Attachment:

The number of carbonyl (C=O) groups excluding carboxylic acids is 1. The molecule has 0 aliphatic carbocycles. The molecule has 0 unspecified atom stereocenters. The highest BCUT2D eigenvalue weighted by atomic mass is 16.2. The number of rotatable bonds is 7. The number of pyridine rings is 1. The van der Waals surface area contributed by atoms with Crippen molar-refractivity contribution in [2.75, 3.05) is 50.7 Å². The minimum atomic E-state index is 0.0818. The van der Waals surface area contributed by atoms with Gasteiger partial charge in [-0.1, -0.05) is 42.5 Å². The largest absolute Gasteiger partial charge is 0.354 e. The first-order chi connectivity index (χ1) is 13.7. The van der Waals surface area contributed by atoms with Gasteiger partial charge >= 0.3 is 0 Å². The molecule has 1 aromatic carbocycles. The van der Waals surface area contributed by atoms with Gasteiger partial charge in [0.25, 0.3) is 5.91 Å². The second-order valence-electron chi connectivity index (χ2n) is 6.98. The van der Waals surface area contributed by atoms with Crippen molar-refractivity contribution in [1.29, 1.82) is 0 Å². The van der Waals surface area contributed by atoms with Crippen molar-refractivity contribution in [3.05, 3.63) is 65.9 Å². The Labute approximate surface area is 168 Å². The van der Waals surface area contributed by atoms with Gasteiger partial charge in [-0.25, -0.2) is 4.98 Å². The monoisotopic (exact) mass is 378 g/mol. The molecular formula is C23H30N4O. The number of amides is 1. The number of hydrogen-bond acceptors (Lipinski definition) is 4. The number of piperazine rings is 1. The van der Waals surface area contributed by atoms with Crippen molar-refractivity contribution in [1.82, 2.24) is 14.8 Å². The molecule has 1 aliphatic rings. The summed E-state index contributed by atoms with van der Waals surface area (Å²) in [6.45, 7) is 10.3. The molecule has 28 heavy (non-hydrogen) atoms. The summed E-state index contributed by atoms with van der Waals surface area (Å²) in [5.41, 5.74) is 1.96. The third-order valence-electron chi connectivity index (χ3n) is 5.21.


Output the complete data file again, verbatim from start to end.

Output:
The number of carbonyl (C=O) groups excluding carboxylic acids is 1. The molecule has 0 aliphatic carbocycles. The molecule has 0 unspecified atom stereocenters. The highest BCUT2D eigenvalue weighted by atomic mass is 16.2. The number of rotatable bonds is 7. The number of pyridine rings is 1. The van der Waals surface area contributed by atoms with Crippen molar-refractivity contribution in [2.75, 3.05) is 50.7 Å². The minimum atomic E-state index is 0.0818. The van der Waals surface area contributed by atoms with Gasteiger partial charge in [-0.1, -0.05) is 42.5 Å². The largest absolute Gasteiger partial charge is 0.354 e. The first-order chi connectivity index (χ1) is 13.7. The van der Waals surface area contributed by atoms with Gasteiger partial charge >= 0.3 is 0 Å². The molecule has 1 aromatic carbocycles. The van der Waals surface area contributed by atoms with Gasteiger partial charge in [0.25, 0.3) is 5.91 Å². The second-order valence-electron chi connectivity index (χ2n) is 6.98. The van der Waals surface area contributed by atoms with Crippen molar-refractivity contribution in [1.29, 1.82) is 0 Å². The van der Waals surface area contributed by atoms with Crippen molar-refractivity contribution in [3.05, 3.63) is 65.9 Å². The Labute approximate surface area is 168 Å². The van der Waals surface area contributed by atoms with Gasteiger partial charge in [-0.25, -0.2) is 4.98 Å². The monoisotopic (exact) mass is 378 g/mol. The molecular formula is C23H30N4O. The number of amides is 1. The number of hydrogen-bond acceptors (Lipinski definition) is 4. The number of piperazine rings is 1. The van der Waals surface area contributed by atoms with Crippen molar-refractivity contribution in [1.82, 2.24) is 14.8 Å². The molecule has 1 aliphatic rings. The summed E-state index contributed by atoms with van der Waals surface area (Å²) in [6.45, 7) is 10.3. The molecule has 28 heavy (non-hydrogen) atoms. The summed E-state index contributed by atoms with van der Waals surface area (Å²) in [5.41, 5.74) is 1.96. The third-order valence-electron chi connectivity index (χ3n) is 5.21.